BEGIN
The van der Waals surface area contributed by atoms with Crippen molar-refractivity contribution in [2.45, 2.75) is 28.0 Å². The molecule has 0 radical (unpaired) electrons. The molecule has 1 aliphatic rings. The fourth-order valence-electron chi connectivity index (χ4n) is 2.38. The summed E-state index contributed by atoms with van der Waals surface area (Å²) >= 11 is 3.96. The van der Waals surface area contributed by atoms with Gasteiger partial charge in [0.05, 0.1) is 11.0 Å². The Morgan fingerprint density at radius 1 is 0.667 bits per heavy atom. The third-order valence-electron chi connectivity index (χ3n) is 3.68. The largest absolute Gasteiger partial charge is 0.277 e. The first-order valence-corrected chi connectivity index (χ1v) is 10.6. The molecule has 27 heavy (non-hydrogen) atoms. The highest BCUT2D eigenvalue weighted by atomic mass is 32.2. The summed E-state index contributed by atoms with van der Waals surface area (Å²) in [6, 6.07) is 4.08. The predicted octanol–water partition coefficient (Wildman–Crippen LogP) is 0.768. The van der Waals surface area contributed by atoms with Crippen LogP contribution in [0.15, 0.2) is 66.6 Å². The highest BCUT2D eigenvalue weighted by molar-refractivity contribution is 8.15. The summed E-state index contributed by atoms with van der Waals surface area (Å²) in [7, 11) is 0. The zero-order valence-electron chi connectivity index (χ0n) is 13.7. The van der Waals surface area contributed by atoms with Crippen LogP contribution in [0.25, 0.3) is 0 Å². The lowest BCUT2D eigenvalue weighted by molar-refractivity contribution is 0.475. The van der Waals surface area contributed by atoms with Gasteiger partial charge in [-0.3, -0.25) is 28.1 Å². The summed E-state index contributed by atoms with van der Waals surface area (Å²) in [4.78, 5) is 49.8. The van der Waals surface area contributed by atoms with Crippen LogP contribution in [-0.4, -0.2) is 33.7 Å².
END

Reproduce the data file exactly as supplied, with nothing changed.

The van der Waals surface area contributed by atoms with Crippen molar-refractivity contribution in [2.45, 2.75) is 28.0 Å². The molecule has 0 radical (unpaired) electrons. The molecule has 1 aliphatic rings. The fourth-order valence-electron chi connectivity index (χ4n) is 2.38. The summed E-state index contributed by atoms with van der Waals surface area (Å²) >= 11 is 3.96. The van der Waals surface area contributed by atoms with Gasteiger partial charge in [0.05, 0.1) is 11.0 Å². The Morgan fingerprint density at radius 1 is 0.667 bits per heavy atom. The third-order valence-electron chi connectivity index (χ3n) is 3.68. The largest absolute Gasteiger partial charge is 0.277 e. The first-order valence-corrected chi connectivity index (χ1v) is 10.6. The molecule has 27 heavy (non-hydrogen) atoms. The highest BCUT2D eigenvalue weighted by atomic mass is 32.2. The summed E-state index contributed by atoms with van der Waals surface area (Å²) in [6, 6.07) is 4.08. The predicted octanol–water partition coefficient (Wildman–Crippen LogP) is 0.768. The van der Waals surface area contributed by atoms with Crippen LogP contribution in [0.15, 0.2) is 66.6 Å². The highest BCUT2D eigenvalue weighted by molar-refractivity contribution is 8.15. The summed E-state index contributed by atoms with van der Waals surface area (Å²) in [7, 11) is 0. The zero-order valence-electron chi connectivity index (χ0n) is 13.7. The van der Waals surface area contributed by atoms with Crippen LogP contribution in [0.25, 0.3) is 0 Å². The lowest BCUT2D eigenvalue weighted by molar-refractivity contribution is 0.475. The van der Waals surface area contributed by atoms with Gasteiger partial charge in [-0.3, -0.25) is 28.1 Å². The summed E-state index contributed by atoms with van der Waals surface area (Å²) in [4.78, 5) is 49.8. The van der Waals surface area contributed by atoms with Crippen LogP contribution in [-0.4, -0.2) is 33.7 Å².